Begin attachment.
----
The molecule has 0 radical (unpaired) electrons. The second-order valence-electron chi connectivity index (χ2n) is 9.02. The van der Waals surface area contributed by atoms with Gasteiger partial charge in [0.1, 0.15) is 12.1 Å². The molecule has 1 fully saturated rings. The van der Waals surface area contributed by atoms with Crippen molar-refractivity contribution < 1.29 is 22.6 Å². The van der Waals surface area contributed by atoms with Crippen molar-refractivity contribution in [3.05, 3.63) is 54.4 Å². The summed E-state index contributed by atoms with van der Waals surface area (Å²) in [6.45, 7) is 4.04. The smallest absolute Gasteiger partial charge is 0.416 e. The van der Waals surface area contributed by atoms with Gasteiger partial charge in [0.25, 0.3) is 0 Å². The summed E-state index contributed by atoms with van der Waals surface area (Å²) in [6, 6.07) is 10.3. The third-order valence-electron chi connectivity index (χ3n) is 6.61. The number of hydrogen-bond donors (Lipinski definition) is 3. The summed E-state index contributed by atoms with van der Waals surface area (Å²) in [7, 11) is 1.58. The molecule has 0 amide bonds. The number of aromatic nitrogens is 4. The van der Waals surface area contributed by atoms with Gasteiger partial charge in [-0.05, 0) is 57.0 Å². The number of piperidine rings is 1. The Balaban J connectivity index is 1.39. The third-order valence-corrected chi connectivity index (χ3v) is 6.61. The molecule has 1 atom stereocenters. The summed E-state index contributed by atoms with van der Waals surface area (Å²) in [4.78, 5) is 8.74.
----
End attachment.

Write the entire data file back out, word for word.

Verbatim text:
The molecule has 0 radical (unpaired) electrons. The second-order valence-electron chi connectivity index (χ2n) is 9.02. The van der Waals surface area contributed by atoms with Gasteiger partial charge in [0.1, 0.15) is 12.1 Å². The molecule has 1 fully saturated rings. The van der Waals surface area contributed by atoms with Crippen molar-refractivity contribution < 1.29 is 22.6 Å². The van der Waals surface area contributed by atoms with Crippen molar-refractivity contribution in [3.05, 3.63) is 54.4 Å². The summed E-state index contributed by atoms with van der Waals surface area (Å²) in [6.45, 7) is 4.04. The smallest absolute Gasteiger partial charge is 0.416 e. The van der Waals surface area contributed by atoms with Gasteiger partial charge in [0.25, 0.3) is 0 Å². The summed E-state index contributed by atoms with van der Waals surface area (Å²) in [6, 6.07) is 10.3. The third-order valence-electron chi connectivity index (χ3n) is 6.61. The number of hydrogen-bond donors (Lipinski definition) is 3. The summed E-state index contributed by atoms with van der Waals surface area (Å²) in [7, 11) is 1.58. The molecule has 0 amide bonds. The number of aromatic nitrogens is 4. The van der Waals surface area contributed by atoms with Gasteiger partial charge in [-0.05, 0) is 57.0 Å². The number of piperidine rings is 1. The Balaban J connectivity index is 1.39. The third-order valence-corrected chi connectivity index (χ3v) is 6.61. The molecule has 1 atom stereocenters. The summed E-state index contributed by atoms with van der Waals surface area (Å²) in [4.78, 5) is 8.74.